world markets global stocks federal reserve stimulus china
AP
By Marc Jones

LONDON -- European shares rose Friday and the dollar steadied in the wake of reassuring comments from the U.S. Federal Reserve on its stimulus program, leaving world stocks on track for their best week in almost eight months.

Europe was drawing support from a record high close on Wall Street on Thursday, though investors in Asia turned cautious after China's finance minister doused hopes of fresh stimulus after he said sub-7 percent growth was acceptable for Beijing.

The broad FTSEurofirst 300 index was up 0.3 by mid-morning as it eyed a fifth day of gains, while a steady close in Asia left MSCI's world index, which tracks stocks in 45 countries, on track for its best week since November.

This week's rally in financial markets has spread across stocks and bonds to oil and metals and been driven by hints from the U.S. Federal Reserve that it may not be as eager to phase out its support as markets had started to believe.


"Markets have been reassured by the mention [by the Fed] of financial conditions and the weakness of inflation," said Guy Foster, head of portfolio strategy at Brewin Dolphin.

"There remains little reason for the Fed to tighten policy although given their comments to date we assume a modest reduction in purchases in September," he added.

After a week of swings in the world's big currencies, foreign exchange markets were trading in a calmer fashion, though positioning had started ahead of key Chinese growth data due next week.

The dollar index, which tracks the greenback's performance against a basket of major currencies, bounced off 2½ week lows, having slumped more than 2 percent after Fed Chairman Ben Bernanke assured it would remain in support mode.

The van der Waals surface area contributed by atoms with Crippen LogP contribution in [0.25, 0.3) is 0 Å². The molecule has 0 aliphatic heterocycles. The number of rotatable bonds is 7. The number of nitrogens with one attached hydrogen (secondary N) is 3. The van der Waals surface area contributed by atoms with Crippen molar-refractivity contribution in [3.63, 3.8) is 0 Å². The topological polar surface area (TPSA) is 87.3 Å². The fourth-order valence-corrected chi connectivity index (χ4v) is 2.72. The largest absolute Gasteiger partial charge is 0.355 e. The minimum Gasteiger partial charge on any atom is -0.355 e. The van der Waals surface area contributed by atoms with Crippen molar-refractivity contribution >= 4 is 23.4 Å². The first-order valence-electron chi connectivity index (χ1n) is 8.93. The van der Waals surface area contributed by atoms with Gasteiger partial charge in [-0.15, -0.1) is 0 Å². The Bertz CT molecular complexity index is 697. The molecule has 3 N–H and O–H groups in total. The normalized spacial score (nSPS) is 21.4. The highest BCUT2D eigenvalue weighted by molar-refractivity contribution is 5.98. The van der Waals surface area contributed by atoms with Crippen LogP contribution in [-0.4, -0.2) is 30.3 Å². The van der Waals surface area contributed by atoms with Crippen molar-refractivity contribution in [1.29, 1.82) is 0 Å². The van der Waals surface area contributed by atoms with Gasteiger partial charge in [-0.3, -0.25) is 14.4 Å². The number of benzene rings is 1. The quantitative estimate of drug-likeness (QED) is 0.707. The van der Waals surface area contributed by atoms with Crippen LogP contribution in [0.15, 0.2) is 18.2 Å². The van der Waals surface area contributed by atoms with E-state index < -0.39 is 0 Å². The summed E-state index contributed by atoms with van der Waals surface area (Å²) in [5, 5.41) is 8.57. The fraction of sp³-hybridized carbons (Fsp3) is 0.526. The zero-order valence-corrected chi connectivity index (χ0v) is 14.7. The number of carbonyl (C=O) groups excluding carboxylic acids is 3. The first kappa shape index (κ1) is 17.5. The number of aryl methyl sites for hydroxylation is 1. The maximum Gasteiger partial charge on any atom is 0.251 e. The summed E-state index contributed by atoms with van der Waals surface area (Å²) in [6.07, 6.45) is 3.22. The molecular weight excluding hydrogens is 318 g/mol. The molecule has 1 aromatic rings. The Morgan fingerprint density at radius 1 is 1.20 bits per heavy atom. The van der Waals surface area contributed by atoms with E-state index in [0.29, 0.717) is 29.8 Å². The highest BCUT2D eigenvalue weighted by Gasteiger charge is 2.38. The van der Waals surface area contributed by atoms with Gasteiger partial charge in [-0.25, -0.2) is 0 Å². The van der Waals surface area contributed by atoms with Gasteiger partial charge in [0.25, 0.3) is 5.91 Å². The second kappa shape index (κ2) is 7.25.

That was the steepest fall in four years, normally seen only during financial crises.

"This week was not pretty for some people. With dollar-longs removed, no one wants to take big new bets ahead of China," said a foreign exchange market researcher at an advisory firm in Tokyo who requested anonymity.

The euro slipped to $1.3037 having jumped as far as $1.3208 on Thursday though it was well off this week's trough of $1.2755.

One of the ECB's top policymakers, Peter Praet, dragged on the currency after he said bank will keep interest rates at current levels or cut them even further, as long as inflation remains moderate.

Portugal Strife

Portuguese government bonds fell again after Lisbon requested a delay to the next review of the country's bailout program due to its political crisis.

Tensions were reignited this week after the country's president threw out plans that looked to have patched up a government rift and instead demanded some kind of grand coalition. That would include opposition Socialists, who are distinctly cool on the government's austerity and have been calling for snap elections.

"Portugal is struggling as the government delays the next quarterly review to the end of August, which is clearly fueling fears that Portugal doesn't have the appetite for further fiscal consolidation measures in place," said Nick Stamenkovic, a rate strategist at RIA Capital Markets.

The rest of the bloc made gains, however, as the updraft of the Fed's soothing message this week was helped by an upgrade to Ireland's credit outlook by rating firm S&P.

Commodity markets have enjoyed a particularly strong run this week as the talk of ongoing central bank support has bolstered hopes of a pickup in global growth.

Gold along with other precious metals eased after four days of gains but was on track for its biggest weekly gain in nearly two years. Copper was cruising to its best week in two months as it fell back below $7,000 a tonne.

Brent oil was steady at just under $108 a barrel having hit a three-month high on Thursday as the prospect of more supply from non-OPEC producers and concerns about China's demand growth capped gains.

"We are seeing some concern that the upward momentum [in prices] has reversed," said Michael McCarthy, chief market strategist at CMC Global Markets in Sydney.


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